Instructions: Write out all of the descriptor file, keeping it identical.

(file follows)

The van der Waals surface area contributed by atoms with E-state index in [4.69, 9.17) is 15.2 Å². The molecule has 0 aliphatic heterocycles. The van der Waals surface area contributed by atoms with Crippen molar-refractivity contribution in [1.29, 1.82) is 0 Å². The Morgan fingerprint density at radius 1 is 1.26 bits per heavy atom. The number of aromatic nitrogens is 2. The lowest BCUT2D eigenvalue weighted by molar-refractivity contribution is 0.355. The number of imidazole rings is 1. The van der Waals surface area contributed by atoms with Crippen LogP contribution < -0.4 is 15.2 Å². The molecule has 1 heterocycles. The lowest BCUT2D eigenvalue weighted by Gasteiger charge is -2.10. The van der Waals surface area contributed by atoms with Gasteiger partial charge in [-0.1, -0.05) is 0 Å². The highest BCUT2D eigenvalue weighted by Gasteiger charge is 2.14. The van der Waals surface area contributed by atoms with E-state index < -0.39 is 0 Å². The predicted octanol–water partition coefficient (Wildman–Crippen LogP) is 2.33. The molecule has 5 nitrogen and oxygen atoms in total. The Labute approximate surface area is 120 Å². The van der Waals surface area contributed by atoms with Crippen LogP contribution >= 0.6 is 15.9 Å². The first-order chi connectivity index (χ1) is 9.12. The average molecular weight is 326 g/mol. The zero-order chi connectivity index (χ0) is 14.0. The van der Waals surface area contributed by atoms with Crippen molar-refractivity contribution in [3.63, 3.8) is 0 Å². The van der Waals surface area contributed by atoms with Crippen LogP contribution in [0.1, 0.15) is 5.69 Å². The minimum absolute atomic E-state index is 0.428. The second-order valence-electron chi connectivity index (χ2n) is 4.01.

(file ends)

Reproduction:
The van der Waals surface area contributed by atoms with E-state index in [4.69, 9.17) is 15.2 Å². The molecule has 0 aliphatic heterocycles. The van der Waals surface area contributed by atoms with Crippen molar-refractivity contribution in [1.29, 1.82) is 0 Å². The Morgan fingerprint density at radius 1 is 1.26 bits per heavy atom. The number of aromatic nitrogens is 2. The lowest BCUT2D eigenvalue weighted by molar-refractivity contribution is 0.355. The number of imidazole rings is 1. The van der Waals surface area contributed by atoms with Crippen LogP contribution < -0.4 is 15.2 Å². The molecule has 1 heterocycles. The lowest BCUT2D eigenvalue weighted by Gasteiger charge is -2.10. The van der Waals surface area contributed by atoms with Gasteiger partial charge in [-0.1, -0.05) is 0 Å². The highest BCUT2D eigenvalue weighted by Gasteiger charge is 2.14. The van der Waals surface area contributed by atoms with E-state index < -0.39 is 0 Å². The predicted octanol–water partition coefficient (Wildman–Crippen LogP) is 2.33. The molecule has 5 nitrogen and oxygen atoms in total. The Labute approximate surface area is 120 Å². The van der Waals surface area contributed by atoms with Crippen LogP contribution >= 0.6 is 15.9 Å². The first-order chi connectivity index (χ1) is 9.12. The average molecular weight is 326 g/mol. The zero-order chi connectivity index (χ0) is 14.0. The van der Waals surface area contributed by atoms with Crippen molar-refractivity contribution in [3.63, 3.8) is 0 Å². The van der Waals surface area contributed by atoms with Crippen LogP contribution in [0.1, 0.15) is 5.69 Å². The minimum absolute atomic E-state index is 0.428. The second-order valence-electron chi connectivity index (χ2n) is 4.01.